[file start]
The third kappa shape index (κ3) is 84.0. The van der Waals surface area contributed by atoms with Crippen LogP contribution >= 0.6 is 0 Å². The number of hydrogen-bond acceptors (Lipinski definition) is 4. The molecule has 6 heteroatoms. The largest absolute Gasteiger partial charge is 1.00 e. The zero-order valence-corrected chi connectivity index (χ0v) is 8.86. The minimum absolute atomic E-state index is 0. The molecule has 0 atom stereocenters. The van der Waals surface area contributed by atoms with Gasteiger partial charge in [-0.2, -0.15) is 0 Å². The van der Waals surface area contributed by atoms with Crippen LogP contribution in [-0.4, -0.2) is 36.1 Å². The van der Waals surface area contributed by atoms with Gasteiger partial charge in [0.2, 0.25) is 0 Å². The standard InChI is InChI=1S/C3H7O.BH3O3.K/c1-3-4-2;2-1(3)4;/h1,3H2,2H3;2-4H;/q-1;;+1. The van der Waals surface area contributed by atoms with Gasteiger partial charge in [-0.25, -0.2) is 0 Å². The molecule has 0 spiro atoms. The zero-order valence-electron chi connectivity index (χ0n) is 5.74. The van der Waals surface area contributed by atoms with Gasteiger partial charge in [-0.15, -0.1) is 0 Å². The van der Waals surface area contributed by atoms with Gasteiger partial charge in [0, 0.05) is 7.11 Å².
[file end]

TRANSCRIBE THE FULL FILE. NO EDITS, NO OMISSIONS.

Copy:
The third kappa shape index (κ3) is 84.0. The van der Waals surface area contributed by atoms with Crippen LogP contribution >= 0.6 is 0 Å². The number of hydrogen-bond acceptors (Lipinski definition) is 4. The molecule has 6 heteroatoms. The largest absolute Gasteiger partial charge is 1.00 e. The zero-order valence-corrected chi connectivity index (χ0v) is 8.86. The minimum absolute atomic E-state index is 0. The molecule has 0 atom stereocenters. The van der Waals surface area contributed by atoms with Gasteiger partial charge in [-0.2, -0.15) is 0 Å². The van der Waals surface area contributed by atoms with Crippen LogP contribution in [-0.4, -0.2) is 36.1 Å². The van der Waals surface area contributed by atoms with Gasteiger partial charge in [0.2, 0.25) is 0 Å². The standard InChI is InChI=1S/C3H7O.BH3O3.K/c1-3-4-2;2-1(3)4;/h1,3H2,2H3;2-4H;/q-1;;+1. The van der Waals surface area contributed by atoms with Gasteiger partial charge in [-0.25, -0.2) is 0 Å². The molecule has 0 spiro atoms. The zero-order valence-electron chi connectivity index (χ0n) is 5.74. The van der Waals surface area contributed by atoms with Gasteiger partial charge in [-0.15, -0.1) is 0 Å². The van der Waals surface area contributed by atoms with Gasteiger partial charge in [0, 0.05) is 7.11 Å².